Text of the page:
Sunday, April 9, 2017


We bought a house in autumn 2016. It's in an old neighborhood with lots of old, established trees and shrubs and things. I'm trying to replace all the invasive ornamental plants with native ones. Here's the progress so far:

Pulled out all the english ivy that's creeping in from the neighbor (some day, I'll see if they'll let me kill all their ivy, too), and pulled out all this viney ornamental weed in the shade garden, whatever it was (it used to cover all the ground between the house and the path below).

Despite some slug damage, the wild ginger I transplanted last autumn is doing well, so I went out to the parents' property and liberated some more, plus some other native plants, mostly for the shade garden. Scored some sword ferns, oxalis, bleeding heart

I also got a couple cuttings of salmon berry, and salal.

We'll see how they root.

This clump of dirt and moss pictured above is actually a very old sword fern that was living next to my parent's house.

Here it is the oldest photo I can find of it, c. 1985, but it might have been growing there for many years before that. The house was originally built in the '30's or '40's. Dad's been thinking of killing it for years because it blocks one of the vents, so I saved it. Let's see how it likes being a suburban fern.

On a related note, it is surprisingly hard to find out how long a sword fern can live. Individual fronds only live a few years, but the rhizomes can obviously live for decades. If anyone knows of a reputable source that has this info, I'd love to know.

Sunday, March 19, 2017

Artist's view of Canis lupus phylogeny and gene flow

Click for larger image

We like to think of phylogenetic trees like this, with nice, neat, tree-like branches. This is fine most of the time when studying relationships between species, but it give a false impression of evolution being simple and clean cut. I picture speciation more like taffy pulling apart.

This is especially true of the species complex I think of as "Canis lupus and Friends". We now  know, for example, that dogs and wolves, and wolves and coyotes, did, and do, exchange genes much more frequently than makes us comfortable. We're also pretty sure there were multiple dog domestication events, most leading to "dead end" lineages, but that "proto-dogs" existed in some kind of association with humans for a long, long time.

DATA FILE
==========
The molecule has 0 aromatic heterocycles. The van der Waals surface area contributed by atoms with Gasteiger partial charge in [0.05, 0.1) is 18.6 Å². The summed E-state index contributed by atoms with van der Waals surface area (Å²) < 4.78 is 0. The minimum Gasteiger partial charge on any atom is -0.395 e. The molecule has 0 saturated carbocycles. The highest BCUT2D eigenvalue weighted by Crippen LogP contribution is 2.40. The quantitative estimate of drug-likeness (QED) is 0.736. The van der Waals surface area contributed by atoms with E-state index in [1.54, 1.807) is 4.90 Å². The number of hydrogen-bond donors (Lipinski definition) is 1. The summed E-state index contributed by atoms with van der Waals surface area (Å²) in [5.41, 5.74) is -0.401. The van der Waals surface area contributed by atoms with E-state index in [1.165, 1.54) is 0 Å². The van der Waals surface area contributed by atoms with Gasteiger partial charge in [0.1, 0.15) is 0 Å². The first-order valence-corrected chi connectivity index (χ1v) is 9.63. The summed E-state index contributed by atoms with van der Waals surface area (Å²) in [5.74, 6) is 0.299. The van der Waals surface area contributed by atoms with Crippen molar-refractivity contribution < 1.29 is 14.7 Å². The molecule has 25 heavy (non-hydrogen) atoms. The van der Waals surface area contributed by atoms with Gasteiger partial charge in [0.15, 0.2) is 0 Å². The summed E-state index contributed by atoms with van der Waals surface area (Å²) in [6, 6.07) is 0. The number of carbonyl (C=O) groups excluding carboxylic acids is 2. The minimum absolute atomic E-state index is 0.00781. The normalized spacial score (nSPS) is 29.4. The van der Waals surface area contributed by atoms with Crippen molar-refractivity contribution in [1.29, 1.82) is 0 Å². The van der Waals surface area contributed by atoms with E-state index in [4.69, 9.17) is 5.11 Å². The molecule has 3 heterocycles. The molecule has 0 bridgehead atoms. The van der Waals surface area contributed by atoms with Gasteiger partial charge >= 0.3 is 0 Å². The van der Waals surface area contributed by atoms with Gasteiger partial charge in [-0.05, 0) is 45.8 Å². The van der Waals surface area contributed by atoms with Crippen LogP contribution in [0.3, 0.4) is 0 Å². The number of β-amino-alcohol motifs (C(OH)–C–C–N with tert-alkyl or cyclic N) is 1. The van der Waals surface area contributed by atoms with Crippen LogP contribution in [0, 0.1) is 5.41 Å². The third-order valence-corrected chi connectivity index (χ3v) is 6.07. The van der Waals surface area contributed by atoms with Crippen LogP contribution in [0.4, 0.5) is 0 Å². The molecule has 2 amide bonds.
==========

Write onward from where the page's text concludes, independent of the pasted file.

Even after closed studbooks became popular a couple centuries ago, illicit genes still manage to sneak their way into even the most tightly regulated breeds. And even after the rise of the dog show, we've always had the more traditional, more popular (but perhaps not as loudly advertised) breeding practices outside of the breed clubs - which involve all kinds of gene mixing, some documented, some not.

This is an attempt to visualize about 50,000 years of the Canis lupus family tree. Y-axis is roughly time; X-axis is roughly, roughly, geography. Those pokey terminal ends/nodes/thorns represent extinct lineages. A lineage can be anything from a subspecies to a breed or landrace. (Curly thorns do not represent time-traveling dogs, as fun as that sounds; it's a visual effect on the theme trees and branches n' such.)

A lot of the pre-historic (and historic, for that matter) extinct lineages pictured here are pure speculation, but are not out of line given what we know about how dogs (and dog owners) operate. There should probably be a lot more, actually. The whole thing should look a lot more thorny.

I've purposefully kept the labels to a minimum. If you're wondering where on here a specific breed or wolf population is, I could give you a general idea, but it's not precise. If you want a good (or, as good as current science can provide) breed family tree, try this one here.

Likewise, don't get too excited about specific dates - the scale is wonky, especially towards the bottom. The odd 'feathering' effect from recent modern breed creations should really be so tiny it would barely be visible, so the effect of the last 200-300 years of dog breeding is magnified visually.

Huge thanks to Scottie Westfall for his insight and enduring so many questions.